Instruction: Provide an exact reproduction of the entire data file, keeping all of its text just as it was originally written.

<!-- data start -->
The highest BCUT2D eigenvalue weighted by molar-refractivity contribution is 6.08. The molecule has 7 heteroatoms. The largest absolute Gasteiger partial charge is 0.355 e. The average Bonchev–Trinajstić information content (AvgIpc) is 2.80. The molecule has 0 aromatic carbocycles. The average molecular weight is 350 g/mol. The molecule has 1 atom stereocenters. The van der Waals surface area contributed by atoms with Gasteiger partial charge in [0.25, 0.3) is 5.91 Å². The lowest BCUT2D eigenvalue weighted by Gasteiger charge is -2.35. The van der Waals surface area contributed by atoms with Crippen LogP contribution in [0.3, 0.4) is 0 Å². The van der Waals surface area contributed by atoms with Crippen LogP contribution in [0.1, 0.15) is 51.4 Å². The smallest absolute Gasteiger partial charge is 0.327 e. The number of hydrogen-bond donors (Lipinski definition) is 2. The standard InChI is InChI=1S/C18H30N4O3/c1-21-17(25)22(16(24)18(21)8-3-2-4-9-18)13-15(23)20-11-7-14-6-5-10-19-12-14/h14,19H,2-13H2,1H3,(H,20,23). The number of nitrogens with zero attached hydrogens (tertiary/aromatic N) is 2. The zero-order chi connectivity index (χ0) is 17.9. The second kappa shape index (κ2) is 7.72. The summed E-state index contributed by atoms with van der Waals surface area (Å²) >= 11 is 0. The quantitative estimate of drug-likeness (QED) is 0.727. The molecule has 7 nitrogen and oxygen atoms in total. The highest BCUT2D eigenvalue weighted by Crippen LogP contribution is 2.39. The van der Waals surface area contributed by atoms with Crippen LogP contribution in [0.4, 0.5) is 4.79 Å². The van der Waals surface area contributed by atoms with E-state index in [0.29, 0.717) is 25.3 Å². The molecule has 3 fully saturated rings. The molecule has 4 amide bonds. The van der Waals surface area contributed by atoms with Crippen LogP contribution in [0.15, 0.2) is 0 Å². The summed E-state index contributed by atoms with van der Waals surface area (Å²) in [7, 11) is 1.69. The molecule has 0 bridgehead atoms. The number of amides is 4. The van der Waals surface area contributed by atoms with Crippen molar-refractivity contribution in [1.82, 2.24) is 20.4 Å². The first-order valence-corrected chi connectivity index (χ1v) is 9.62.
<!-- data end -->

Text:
The highest BCUT2D eigenvalue weighted by molar-refractivity contribution is 6.08. The molecule has 7 heteroatoms. The largest absolute Gasteiger partial charge is 0.355 e. The average Bonchev–Trinajstić information content (AvgIpc) is 2.80. The molecule has 0 aromatic carbocycles. The average molecular weight is 350 g/mol. The molecule has 1 atom stereocenters. The van der Waals surface area contributed by atoms with Gasteiger partial charge in [0.25, 0.3) is 5.91 Å². The lowest BCUT2D eigenvalue weighted by Gasteiger charge is -2.35. The van der Waals surface area contributed by atoms with Crippen LogP contribution in [0.3, 0.4) is 0 Å². The van der Waals surface area contributed by atoms with Crippen LogP contribution in [0.1, 0.15) is 51.4 Å². The smallest absolute Gasteiger partial charge is 0.327 e. The number of hydrogen-bond donors (Lipinski definition) is 2. The standard InChI is InChI=1S/C18H30N4O3/c1-21-17(25)22(16(24)18(21)8-3-2-4-9-18)13-15(23)20-11-7-14-6-5-10-19-12-14/h14,19H,2-13H2,1H3,(H,20,23). The number of nitrogens with zero attached hydrogens (tertiary/aromatic N) is 2. The zero-order chi connectivity index (χ0) is 17.9. The second kappa shape index (κ2) is 7.72. The summed E-state index contributed by atoms with van der Waals surface area (Å²) >= 11 is 0. The quantitative estimate of drug-likeness (QED) is 0.727. The molecule has 7 nitrogen and oxygen atoms in total. The highest BCUT2D eigenvalue weighted by Crippen LogP contribution is 2.39. The van der Waals surface area contributed by atoms with Crippen LogP contribution in [0.4, 0.5) is 4.79 Å². The van der Waals surface area contributed by atoms with E-state index in [0.29, 0.717) is 25.3 Å². The molecule has 3 fully saturated rings. The molecule has 4 amide bonds. The van der Waals surface area contributed by atoms with Crippen LogP contribution in [0.15, 0.2) is 0 Å². The summed E-state index contributed by atoms with van der Waals surface area (Å²) in [7, 11) is 1.69. The molecule has 0 bridgehead atoms. The number of amides is 4. The van der Waals surface area contributed by atoms with Crippen molar-refractivity contribution in [1.82, 2.24) is 20.4 Å². The first-order valence-corrected chi connectivity index (χ1v) is 9.62.